Female of the Species  (1912)
Running Time: 17 mins Black & White
Starring: Charles West, Claire McDowell, Mary Pickford
Dreary indeed is the aspect of the little mining camp, deserted by all but four survivors of the terrors of this desert land. The graves in the background vividly tell a story of privation and suffering. The little party comprises a miner, his wife and her sister, and a young woman, who is the sole survivor of another family nearby. Death is inevitable should they stay longer, and so the four start their race with death to the desert's rim. At their first resting place, the wife and her sister go in search of water to replenish their supply. Left alone with the girl, the husband, in a vagary of weakness, makes advances to her. This is seen by the wife from a distance, and in the struggle which ensues, the man, who is a physical wreck, pays the penalty with his life. As the wife and sister stand over the lonely grave, they, wrongly suspecting the girl, are seized with a desire for vengeance, the perpetration of which is only averted by a singular intervention of fate.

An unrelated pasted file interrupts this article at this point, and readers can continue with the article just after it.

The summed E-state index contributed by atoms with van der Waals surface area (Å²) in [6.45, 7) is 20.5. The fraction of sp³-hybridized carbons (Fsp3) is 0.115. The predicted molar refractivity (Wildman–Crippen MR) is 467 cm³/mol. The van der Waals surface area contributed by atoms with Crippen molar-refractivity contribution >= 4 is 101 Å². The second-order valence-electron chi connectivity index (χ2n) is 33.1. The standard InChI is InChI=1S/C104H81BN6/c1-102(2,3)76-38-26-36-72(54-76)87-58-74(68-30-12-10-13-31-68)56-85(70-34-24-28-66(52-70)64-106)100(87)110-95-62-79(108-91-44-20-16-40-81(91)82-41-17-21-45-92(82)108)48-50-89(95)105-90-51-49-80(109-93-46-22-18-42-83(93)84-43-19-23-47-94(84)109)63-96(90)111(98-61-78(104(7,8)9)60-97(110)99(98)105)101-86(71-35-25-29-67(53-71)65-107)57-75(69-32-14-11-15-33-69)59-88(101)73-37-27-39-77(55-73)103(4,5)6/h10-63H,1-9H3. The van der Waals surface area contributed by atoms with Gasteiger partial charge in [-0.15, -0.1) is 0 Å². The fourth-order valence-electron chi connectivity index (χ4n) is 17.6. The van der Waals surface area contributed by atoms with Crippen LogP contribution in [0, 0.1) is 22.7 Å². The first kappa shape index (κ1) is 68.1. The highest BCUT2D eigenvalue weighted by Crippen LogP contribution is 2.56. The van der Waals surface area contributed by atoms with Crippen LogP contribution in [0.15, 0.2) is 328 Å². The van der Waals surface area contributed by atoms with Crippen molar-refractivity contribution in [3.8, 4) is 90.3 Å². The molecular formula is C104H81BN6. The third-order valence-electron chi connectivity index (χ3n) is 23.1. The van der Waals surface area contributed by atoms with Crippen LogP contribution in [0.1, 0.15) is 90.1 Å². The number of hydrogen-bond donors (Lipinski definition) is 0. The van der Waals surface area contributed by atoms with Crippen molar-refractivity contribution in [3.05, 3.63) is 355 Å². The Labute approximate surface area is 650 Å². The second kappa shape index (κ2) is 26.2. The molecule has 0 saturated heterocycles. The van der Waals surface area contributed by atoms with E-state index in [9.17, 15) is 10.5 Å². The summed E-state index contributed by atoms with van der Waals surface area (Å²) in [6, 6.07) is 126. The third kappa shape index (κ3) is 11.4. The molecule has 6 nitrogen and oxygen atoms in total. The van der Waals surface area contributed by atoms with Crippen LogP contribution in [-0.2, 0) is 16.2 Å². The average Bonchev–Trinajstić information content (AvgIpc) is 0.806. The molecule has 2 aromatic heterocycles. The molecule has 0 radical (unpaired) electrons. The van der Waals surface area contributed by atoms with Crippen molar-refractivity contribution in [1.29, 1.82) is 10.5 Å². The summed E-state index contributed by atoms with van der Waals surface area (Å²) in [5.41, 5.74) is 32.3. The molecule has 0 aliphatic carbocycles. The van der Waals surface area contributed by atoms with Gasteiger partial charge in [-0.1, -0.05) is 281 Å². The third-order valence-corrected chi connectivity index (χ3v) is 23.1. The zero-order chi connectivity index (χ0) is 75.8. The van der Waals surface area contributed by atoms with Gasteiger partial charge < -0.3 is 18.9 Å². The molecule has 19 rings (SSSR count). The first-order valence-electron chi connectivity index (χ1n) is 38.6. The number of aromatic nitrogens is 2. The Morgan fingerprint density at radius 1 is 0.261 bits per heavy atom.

Her First Biscuits  (1909)
Running Time: 6 mins Black & White
Starring: John R. Cumpson, Florence Lawrence, Linda Arvidson
Mrs. Jones with effusive enthusiasm felt that Eddie dear would appreciate her endeavors to prepare for him a batch of biscuits. That she followed the rules and directions set down in her text books is not questioned, but one bite from the lead-like disks was enough, and getting the dear little creature from the table by subterfuge he throws a full dozen of them through the window, pretending to have eaten them upon her return. Of course she is delighted at his apparent appreciation and when he has departed for the office she puts up a package of them and takes them there, placing them on his desk. Jones is not present at the time, he being in the adjoining room in the throes of indigestion. Visitors to his office, he being a theatrical agent and they hungry actors, espy the inviting looking dough boulders and partake greedily. In a short time the assemblage is a writhing, struggling, screaming mob. Meanwhile, at the Jones domicile the iceman, a housebreaker and the cop who trailed him all fall victims. Well, for a time it looked as if Mrs. Emma Jones was guilty of wholesale manslaughter. The trouble subsides, however, the victims convalesce and peace is restored when Mr. J. hurls, though with reluctance, the pernicious pabulum into the street.

Lonely Villa (1909)
Running Time: 8 mins Black & White
Starring: David Miles, Marion Leonard, Mary Pickford